Your path to a scalable operating model is to blend a data governance framework with an understanding of the needs of your organization, knowing that the framework will change over time. New requirements, risks and opportunities will arise around your data, so your governance needs to be as flexible as it is comprehensive.
It used to be that standard data governance entailed nothing more than a business glossary containing business terms, business rules and business policy — that was your framework. Then, for example, when you put in place a data sharing agreement with a new data provider, you wanted to include it in your framework. Early data governance tools allowed you to attach a new element like an agreement but not to integrate all of its terms to their respective levels in your framework.
Modern tools, however, allow you to create new framework pieces and relate them to the rest of your framework. The new pieces become an integral piece of the framework from that point forward. It’s an important capability that should be part of your data governance effort.
7. Map infrastructure, architecture and tools
Data governance needs to be mapped down to specific points in your data architecture. Early data governance tools enabled you to accumulate lots of terms but didn’t map how those terms related to the actual database that people were querying. Real usefulness lies in going from the governance world down to the world of the physical data architecture and data infrastructure.
Without that connection, you’ll hear complaints like “I can’t get my Power BI reports to work correctly.” The problem is usually that the terms are not well mapped, so the reports aren’t running on the data that users think they’re running on.
8. Establish metrics
The internal metrics to collect are the ones that help people do their job better with data. But also collect metrics that explain the impact of your data governance best practices to people outside of that data. In particular, establish quality metrics based on the business cases you started with.
In working out your metrics, you’ll find that one of the biggest things people currently want from their data is the ability to explain it; where it came from, what it measures, and why it’s important to a current business case. When teams need to present a metric to a busy exec and make a recommendation about next steps, the exec’s first question will frequently be “Where did you get that number?” That’s why it’s important to be able to explain what that data measures and where it came from.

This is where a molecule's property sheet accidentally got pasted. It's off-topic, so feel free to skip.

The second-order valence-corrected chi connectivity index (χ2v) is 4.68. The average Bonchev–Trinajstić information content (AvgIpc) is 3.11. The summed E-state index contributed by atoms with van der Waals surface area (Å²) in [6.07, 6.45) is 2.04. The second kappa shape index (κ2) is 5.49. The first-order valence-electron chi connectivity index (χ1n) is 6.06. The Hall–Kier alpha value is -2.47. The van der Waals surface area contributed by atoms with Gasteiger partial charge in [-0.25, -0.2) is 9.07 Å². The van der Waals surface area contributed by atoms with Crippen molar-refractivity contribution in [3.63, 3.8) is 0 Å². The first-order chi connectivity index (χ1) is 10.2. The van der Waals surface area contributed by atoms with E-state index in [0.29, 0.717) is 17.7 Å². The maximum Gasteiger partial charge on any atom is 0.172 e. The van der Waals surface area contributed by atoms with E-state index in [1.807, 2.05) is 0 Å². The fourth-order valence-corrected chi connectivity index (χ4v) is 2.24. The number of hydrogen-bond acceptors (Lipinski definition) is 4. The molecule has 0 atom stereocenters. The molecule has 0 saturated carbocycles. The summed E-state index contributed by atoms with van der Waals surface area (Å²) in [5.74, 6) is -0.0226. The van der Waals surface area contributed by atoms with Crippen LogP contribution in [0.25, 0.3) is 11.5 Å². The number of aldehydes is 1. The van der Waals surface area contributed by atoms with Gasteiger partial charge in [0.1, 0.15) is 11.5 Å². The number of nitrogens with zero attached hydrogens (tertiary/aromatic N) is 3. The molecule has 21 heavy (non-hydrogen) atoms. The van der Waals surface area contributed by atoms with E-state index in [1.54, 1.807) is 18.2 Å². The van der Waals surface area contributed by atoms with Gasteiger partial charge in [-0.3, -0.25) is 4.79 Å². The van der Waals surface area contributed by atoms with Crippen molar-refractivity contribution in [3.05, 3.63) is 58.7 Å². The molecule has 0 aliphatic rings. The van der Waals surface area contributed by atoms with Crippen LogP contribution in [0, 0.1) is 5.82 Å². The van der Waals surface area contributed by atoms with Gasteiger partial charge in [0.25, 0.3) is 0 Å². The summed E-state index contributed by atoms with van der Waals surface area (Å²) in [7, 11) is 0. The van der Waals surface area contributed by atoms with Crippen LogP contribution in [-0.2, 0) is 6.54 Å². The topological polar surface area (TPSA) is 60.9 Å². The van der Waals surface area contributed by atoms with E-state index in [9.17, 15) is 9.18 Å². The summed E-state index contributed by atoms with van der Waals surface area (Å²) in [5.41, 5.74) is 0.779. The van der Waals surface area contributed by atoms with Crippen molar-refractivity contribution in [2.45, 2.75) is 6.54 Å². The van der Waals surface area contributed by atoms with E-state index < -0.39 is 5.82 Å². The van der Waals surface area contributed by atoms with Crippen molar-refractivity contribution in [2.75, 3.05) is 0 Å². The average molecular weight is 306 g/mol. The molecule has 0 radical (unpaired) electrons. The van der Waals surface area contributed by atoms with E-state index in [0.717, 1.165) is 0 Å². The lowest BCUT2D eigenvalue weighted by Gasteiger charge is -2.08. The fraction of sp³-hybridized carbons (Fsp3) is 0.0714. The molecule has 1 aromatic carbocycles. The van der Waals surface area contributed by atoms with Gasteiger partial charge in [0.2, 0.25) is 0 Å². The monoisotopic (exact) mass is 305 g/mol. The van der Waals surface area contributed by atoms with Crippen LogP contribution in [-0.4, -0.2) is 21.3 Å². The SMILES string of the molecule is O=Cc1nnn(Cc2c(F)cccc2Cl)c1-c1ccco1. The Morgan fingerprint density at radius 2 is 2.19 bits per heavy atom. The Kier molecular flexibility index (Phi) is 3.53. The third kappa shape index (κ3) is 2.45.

An organization’s data architecture should enable an answer like “This came from a data set that covers only this part of the business because we haven’t been able to incorporate this other piece into it. The data quality score on this is 78%, which isn’t optimal. But statistical analysis shows few enough anomalies that we’re comfortable basing our decision on this number.” The ability to explain the background of where data comes from is how you build a data-driven culture.
9. Set standard definitions
A standard set of definitions provides a vocabulary for data governance that ensures everybody uses and understands the same terms in the same way.
That extends to having a standard set of definitions across the different types of data within your organization, which goes directly to data literacy. One of the main goals of data governance is to increase everybody’s data literacy, and thereby increase strategic usage. Solid definitions and a mutual understanding of those definitions have an accelerating effect on data governance, so take advantage of standard, battle-tested ontologies and taxonomies for different lines of business like finance, marketing, healthcare and insurance.
10. Define controls
Closely related to team roles are the controls that surround ownership of and responsibility for data.